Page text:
Read on below the photo.

And even though some photos and reports in the Dutch media might lead us to suspect otherwise, restrictions are indeed in place in Sweden at the moment. Gatherings of more than fifty people are prohibited and at the previously mentioned student nations considerably fewer activities are being held. And with residents being strongly requested to stay at home as much as possible, “there are now noticeably fewer people out on the street”.

While it is true that primary and high schools stayed open, universities did close their doors and are currently teaching online. Stores, bars, cafés and, for example, hairdressing salons are now open as usual in many cases, albeit with far fewer customers than normal “but enough not to go bust. In restaurants, for example, you can no longer order at the bar; you stay seated at your table and everything is brought to you.”

Source of infection

Gyms were the main places the former TU/e student originally had his doubts about, he says, as they also kept their doors open. “Surely the ultimate source of infection, I thought. But everything is cleaned regularly and, besides, sport itself is good for your immune system.” As well as for some sense of daily routine and structure. “I had to force myself into some kind of rhythm; going to bed late and getting up late wasn't helping my productivity any.” All in all, Van Dam can say that actually his Swedish student life has “not changed dramatically” due to the corona crisis, with the exception that “I am working at home a bit more and seeing not quite as many people.” Laughing: “Rather a luxury, but I've even just been to the barber's.”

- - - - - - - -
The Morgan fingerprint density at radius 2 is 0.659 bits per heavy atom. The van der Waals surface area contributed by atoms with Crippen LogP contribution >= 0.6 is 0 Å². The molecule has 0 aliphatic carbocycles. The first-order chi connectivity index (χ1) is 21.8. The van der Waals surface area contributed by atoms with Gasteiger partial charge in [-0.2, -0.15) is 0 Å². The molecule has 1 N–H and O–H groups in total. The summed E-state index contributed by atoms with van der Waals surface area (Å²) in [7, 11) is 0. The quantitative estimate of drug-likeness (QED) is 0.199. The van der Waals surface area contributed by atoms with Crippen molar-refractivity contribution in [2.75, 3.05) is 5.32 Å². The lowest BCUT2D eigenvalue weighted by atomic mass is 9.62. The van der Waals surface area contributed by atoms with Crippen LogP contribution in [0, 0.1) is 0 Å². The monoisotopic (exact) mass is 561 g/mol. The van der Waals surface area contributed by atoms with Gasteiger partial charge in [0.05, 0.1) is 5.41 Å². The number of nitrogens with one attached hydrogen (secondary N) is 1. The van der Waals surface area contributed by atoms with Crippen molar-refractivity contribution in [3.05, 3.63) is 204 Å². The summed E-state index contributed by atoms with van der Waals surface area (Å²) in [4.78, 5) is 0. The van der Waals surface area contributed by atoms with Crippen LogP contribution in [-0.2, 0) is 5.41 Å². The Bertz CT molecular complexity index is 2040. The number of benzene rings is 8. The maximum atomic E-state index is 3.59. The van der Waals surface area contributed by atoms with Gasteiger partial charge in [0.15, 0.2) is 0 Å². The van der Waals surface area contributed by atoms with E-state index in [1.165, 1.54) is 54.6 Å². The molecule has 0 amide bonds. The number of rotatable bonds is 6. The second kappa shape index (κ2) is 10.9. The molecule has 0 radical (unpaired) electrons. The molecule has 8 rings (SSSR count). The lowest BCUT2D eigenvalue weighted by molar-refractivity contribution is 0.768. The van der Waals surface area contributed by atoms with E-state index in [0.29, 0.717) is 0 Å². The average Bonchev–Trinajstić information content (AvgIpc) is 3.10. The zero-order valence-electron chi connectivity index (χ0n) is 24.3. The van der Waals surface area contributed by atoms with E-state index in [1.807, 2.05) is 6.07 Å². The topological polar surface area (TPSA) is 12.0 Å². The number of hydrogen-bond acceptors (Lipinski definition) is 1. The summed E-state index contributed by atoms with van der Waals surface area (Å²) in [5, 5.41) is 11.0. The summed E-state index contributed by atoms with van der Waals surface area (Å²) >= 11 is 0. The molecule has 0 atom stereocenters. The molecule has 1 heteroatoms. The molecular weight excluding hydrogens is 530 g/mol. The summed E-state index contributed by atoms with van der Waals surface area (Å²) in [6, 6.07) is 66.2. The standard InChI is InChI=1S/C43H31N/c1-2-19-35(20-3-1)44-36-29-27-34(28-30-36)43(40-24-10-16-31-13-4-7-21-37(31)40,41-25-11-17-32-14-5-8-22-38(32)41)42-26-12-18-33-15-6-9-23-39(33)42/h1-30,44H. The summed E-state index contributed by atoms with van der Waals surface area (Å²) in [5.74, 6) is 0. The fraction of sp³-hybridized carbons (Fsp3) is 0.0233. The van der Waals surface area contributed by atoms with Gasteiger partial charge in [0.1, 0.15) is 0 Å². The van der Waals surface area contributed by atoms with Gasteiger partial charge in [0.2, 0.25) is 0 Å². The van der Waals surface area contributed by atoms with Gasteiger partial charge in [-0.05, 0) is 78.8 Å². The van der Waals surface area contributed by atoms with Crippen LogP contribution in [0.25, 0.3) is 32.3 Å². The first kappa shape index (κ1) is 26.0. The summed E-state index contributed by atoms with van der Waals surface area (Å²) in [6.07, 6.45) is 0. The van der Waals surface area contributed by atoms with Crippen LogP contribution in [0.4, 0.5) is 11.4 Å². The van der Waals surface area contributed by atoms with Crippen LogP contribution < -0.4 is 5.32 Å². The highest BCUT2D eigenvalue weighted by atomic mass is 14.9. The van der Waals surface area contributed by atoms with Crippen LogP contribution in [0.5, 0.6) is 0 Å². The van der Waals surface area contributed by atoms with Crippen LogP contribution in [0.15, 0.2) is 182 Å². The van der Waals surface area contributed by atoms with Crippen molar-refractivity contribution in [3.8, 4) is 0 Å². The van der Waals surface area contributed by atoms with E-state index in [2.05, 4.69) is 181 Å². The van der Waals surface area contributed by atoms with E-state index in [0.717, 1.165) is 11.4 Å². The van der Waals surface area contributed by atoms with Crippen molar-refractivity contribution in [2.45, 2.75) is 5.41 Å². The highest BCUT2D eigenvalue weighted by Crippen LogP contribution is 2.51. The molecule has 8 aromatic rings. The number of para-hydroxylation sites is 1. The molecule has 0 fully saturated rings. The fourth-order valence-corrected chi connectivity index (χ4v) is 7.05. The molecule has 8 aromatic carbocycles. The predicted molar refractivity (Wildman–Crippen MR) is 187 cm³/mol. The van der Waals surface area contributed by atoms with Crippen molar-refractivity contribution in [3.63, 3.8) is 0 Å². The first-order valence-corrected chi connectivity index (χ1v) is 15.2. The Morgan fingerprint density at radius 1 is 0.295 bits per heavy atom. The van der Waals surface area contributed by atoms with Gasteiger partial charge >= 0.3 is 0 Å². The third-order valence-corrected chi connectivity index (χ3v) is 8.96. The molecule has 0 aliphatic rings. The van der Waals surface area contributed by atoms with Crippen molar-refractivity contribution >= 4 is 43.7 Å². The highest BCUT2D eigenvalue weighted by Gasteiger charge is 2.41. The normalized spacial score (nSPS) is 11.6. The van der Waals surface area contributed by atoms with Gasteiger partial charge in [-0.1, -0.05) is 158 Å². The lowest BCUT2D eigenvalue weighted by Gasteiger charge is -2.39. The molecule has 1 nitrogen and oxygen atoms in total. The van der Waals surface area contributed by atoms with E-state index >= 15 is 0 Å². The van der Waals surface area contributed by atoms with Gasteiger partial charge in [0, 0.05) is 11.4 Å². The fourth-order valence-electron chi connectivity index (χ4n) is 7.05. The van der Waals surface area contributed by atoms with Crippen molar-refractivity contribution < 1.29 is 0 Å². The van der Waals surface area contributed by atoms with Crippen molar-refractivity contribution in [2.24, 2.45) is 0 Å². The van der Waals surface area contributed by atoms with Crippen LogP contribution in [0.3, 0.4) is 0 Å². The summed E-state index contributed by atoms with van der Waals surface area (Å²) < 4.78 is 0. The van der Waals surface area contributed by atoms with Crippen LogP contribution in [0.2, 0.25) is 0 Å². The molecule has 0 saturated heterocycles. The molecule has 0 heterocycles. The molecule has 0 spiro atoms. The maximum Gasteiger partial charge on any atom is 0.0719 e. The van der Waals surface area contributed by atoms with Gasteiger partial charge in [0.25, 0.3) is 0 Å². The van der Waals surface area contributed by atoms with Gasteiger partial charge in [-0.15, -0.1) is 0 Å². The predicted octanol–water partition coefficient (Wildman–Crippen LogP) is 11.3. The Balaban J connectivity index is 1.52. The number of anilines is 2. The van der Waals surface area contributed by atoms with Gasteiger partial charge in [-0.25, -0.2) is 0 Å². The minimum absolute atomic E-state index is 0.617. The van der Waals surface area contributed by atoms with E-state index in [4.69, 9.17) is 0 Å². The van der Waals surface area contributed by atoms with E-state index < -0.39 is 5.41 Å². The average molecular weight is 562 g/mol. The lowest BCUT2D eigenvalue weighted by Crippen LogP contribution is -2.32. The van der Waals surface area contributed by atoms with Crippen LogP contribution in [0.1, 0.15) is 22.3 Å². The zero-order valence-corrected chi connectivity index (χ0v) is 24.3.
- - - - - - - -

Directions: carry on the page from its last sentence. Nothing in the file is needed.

Read on below the photo.

The Swedish approach seems to be working, said epidemiologist Anders Tegnell, the plan's initiator, this week. And this view is shared by master's student Van Dam. With the country's capital a glaring exception: “Stockholm is very densely populated, almost all the country's cases of infection are occurring there. Expectations are that before the end of April, 70 percent of the city's residents will have had coronavirus.”

What this means for individual and herd immunity over the longer term is still very much an open question. But this uncertainty about the future, believes Van Dam, is no different in other countries where measures have indeed been stricter. For example, he says, Sweden is often compared with its neighbor Norway, which has considerably fewer corona victims, “but they'll catch up as soon as the country comes out of lockdown. Either way, to get society completely back to normal what we really need, I think, is a vaccine.”

As a fit and energetic person in his twenties running a statistically low risk, he could be nowhere better in the world, he says, than in Uppsala. Nonetheless, he hopes to come back to the Netherlands in June, “I think that will be possible. But if not, I can entertain myself here for a while longer.”